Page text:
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The long, long history of long, long hair

From a symbol of femininity and fertility to a subversive and counterculture act of rebellion, long hair has represented ever-changing values throughout history

Welcome to Beauty School, the corner of Dazed Beauty dedicated to learning. From guides to histories, this is where we shed light on past subcultural movements and educate our readers on current trends and various goings-on.

We can’t escape long hair right now. It has dominated the runways for the last few seasons, from Collina Strada’s XXL braids and Blumarine’s dishevelled mermaid hair last year, to the soaking wet styles this year at Avavav in SS24. At Ashley Williams this season, too, models wore super long wigs in pinks, browns and platinum blondes that were part sleek, part unkempt cult hair. In the celebrity world, Ice Spice traded her signature do for a long mane, while Kim Kardashian exchanged her fuck-ass bob for long tresses. But perhaps most interestingly, at a time when the reclamation of girlhood and femininity is at the forefront of culture (Sofia Coppola, Lana del Rey), fashion (Sandy Liang and Elena Velex) and beauty (coquette hair and strawberry make-up), long hair plays a complex role.

From Rapunzel to Cher, cults to beauty pageant queens and hippies, long hair has a long history in beauty and culture. Many mythical characters and legends are associated with long hair, which often becomes a symbol of femininity and purity – figures like Mary Magdalene, Botticelli’s Venus and Lady Godiva, for example, use their long hair for modesty. Longer hair has long stood as a sign of status and knowledge – from the ancient Greeks to Germanic Goths and Merovingians and even the Egyptians, who were some of the first to dive deeply into wig-making.

In Sikhism, the kesh practice involves allowing one’s hair to grow naturally out of respect for the perfection of Gods creation, while for Native Americans long hair is linked to strength, power, virility and pride across different tribes. In China, long hair dates back to the Han dynasty as a symbol of wealth for men. Later on in the Tang dynasty and into the Song dynasty, long hair became even more covetable, but for women. “In the 17th century, Louis XIV of France popularised a robust, dark, centre-parted curly periwig for men,” says Elizabeth L Block, an art historian and the author of the forthcoming book Beyond Vanity: The History and Power of Hairdressing. “The secret reason was to cover his bald spots, which at the time signified a lack of virility.”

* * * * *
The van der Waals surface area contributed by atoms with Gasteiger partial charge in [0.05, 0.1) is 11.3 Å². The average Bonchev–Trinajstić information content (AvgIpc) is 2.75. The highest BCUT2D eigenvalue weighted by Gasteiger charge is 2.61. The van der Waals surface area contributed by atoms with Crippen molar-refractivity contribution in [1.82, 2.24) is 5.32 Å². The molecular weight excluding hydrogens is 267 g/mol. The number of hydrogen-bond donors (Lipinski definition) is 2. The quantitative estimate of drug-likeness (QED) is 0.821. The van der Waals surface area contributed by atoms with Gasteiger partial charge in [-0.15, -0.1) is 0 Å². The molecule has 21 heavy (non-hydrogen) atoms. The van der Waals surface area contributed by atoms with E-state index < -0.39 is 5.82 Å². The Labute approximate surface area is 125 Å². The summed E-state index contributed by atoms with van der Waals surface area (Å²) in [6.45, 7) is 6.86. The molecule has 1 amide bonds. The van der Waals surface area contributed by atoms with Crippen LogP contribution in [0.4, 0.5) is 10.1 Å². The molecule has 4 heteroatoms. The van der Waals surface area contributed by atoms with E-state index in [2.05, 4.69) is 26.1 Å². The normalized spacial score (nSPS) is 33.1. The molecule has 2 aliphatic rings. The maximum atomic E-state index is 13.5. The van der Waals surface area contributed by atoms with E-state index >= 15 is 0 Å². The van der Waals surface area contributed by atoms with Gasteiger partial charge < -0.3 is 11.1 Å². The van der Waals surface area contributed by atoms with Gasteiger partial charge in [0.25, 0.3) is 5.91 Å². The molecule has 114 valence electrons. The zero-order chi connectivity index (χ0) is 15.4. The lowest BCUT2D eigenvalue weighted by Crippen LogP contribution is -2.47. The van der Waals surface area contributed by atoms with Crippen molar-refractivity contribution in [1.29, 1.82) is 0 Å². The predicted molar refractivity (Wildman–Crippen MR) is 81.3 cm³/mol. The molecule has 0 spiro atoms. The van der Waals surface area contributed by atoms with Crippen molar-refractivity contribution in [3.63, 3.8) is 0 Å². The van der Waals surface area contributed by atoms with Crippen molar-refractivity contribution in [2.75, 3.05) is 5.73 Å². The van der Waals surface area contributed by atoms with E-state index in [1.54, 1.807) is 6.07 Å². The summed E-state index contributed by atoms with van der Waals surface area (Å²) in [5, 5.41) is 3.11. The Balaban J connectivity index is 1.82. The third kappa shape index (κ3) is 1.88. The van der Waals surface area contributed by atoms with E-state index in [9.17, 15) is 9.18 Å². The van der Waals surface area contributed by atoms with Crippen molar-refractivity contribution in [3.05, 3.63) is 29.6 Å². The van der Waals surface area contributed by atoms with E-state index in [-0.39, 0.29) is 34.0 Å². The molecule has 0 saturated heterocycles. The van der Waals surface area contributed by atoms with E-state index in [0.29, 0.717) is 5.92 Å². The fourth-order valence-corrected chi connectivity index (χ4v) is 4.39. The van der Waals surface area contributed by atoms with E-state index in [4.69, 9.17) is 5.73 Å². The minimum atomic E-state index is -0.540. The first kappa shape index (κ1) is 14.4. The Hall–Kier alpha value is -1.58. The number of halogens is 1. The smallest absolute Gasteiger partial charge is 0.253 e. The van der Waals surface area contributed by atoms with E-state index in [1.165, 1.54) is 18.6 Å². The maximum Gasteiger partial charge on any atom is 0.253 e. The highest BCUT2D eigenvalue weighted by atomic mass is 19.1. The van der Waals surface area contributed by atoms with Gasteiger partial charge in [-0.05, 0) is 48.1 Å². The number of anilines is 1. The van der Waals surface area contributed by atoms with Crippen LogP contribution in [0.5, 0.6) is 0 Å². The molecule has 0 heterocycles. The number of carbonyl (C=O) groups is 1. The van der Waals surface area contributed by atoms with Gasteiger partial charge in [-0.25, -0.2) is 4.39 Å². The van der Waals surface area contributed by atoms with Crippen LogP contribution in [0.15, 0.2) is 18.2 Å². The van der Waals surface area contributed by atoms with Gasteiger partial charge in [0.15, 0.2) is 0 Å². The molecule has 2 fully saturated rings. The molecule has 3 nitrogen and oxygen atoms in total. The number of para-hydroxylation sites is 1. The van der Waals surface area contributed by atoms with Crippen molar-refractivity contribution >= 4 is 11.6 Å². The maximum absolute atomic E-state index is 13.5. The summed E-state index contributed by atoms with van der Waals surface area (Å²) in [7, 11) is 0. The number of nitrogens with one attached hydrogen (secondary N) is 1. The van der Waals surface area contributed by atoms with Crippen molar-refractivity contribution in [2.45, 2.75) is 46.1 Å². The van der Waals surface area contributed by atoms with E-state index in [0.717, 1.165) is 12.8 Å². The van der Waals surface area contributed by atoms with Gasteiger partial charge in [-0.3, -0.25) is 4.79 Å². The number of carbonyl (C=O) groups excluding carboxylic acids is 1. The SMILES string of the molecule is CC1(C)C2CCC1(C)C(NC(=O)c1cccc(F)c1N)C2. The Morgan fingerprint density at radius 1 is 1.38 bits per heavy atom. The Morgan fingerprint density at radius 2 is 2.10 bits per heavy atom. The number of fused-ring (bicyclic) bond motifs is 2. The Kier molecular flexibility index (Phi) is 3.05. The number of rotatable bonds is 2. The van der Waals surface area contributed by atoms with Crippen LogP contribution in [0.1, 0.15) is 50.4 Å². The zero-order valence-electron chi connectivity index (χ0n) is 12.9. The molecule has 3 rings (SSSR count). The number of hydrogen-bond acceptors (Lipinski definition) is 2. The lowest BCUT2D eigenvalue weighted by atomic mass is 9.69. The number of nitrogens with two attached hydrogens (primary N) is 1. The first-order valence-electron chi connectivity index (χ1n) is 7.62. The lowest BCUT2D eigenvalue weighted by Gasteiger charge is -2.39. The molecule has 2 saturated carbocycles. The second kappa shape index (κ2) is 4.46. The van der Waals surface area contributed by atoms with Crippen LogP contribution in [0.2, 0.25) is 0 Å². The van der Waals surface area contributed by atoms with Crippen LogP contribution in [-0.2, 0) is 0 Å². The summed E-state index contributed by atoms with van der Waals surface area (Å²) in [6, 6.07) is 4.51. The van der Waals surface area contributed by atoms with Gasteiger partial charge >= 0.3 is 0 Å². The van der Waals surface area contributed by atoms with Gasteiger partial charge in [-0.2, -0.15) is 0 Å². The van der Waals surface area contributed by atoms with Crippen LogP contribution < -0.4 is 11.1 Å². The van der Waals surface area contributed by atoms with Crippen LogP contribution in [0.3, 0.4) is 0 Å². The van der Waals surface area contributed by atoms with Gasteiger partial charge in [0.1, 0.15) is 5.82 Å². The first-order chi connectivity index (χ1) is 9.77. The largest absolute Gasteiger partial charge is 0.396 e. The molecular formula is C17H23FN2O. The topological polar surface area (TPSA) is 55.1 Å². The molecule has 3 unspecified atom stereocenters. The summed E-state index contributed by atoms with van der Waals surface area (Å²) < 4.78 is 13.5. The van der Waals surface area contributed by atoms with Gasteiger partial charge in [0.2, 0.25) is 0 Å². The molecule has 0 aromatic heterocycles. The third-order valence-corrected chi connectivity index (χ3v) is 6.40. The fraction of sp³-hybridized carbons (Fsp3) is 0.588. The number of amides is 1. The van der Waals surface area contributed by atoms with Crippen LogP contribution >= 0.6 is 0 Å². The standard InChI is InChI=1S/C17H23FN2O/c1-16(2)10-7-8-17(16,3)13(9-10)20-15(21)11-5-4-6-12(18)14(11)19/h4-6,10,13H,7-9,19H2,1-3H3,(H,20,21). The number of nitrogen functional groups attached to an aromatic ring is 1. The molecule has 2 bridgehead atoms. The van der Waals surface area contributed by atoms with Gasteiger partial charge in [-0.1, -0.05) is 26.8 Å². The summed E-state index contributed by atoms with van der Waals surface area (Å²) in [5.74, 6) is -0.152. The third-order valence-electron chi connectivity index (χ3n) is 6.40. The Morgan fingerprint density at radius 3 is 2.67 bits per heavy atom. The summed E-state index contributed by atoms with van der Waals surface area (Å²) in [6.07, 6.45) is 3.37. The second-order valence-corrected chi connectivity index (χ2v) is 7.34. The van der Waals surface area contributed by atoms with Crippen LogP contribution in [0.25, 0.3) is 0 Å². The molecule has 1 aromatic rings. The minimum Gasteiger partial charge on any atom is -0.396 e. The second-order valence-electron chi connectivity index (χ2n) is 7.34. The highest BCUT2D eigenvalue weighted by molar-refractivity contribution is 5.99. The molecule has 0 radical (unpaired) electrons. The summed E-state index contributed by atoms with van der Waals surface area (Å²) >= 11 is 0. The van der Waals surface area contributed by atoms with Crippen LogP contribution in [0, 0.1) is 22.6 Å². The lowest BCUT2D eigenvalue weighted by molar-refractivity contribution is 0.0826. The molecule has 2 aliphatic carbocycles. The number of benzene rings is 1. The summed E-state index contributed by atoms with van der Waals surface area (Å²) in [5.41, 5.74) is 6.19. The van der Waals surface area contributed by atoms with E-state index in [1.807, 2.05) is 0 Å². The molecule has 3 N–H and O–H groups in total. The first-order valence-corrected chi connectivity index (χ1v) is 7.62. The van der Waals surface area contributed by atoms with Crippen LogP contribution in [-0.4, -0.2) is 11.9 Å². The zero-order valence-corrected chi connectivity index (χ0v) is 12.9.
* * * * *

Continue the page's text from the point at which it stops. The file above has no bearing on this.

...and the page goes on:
Starting in the mid-1800s, long hair hit an all-time high for European women, according to Block. Victorian women were expected to grow their hair as long as possible without cutting it, though it was scandalous to wear one’s hair down and expose it outside of the bedroom. It was also a direct correlation to class since poorer people often didn’t have the means to grow their hair long due to the upkeep. Empress Elisabeth (Sisi) of Austria’s trademark hair extended well past her waist, and she reportedly spent a full day every three weeks washing and drying her brown tresses. “In the Victorian era, super long hair signified not only femininity, as it had since antiquity, but also superior health and hygiene,” says Block. “Short hair or baldness was associated with illness, like tuberculosis. Extremely long hair could also communicate wealth. In order to care for long tresses, a woman either needed a personal maid, as did Empress Sisi, or a sufficient amount of leisure time.”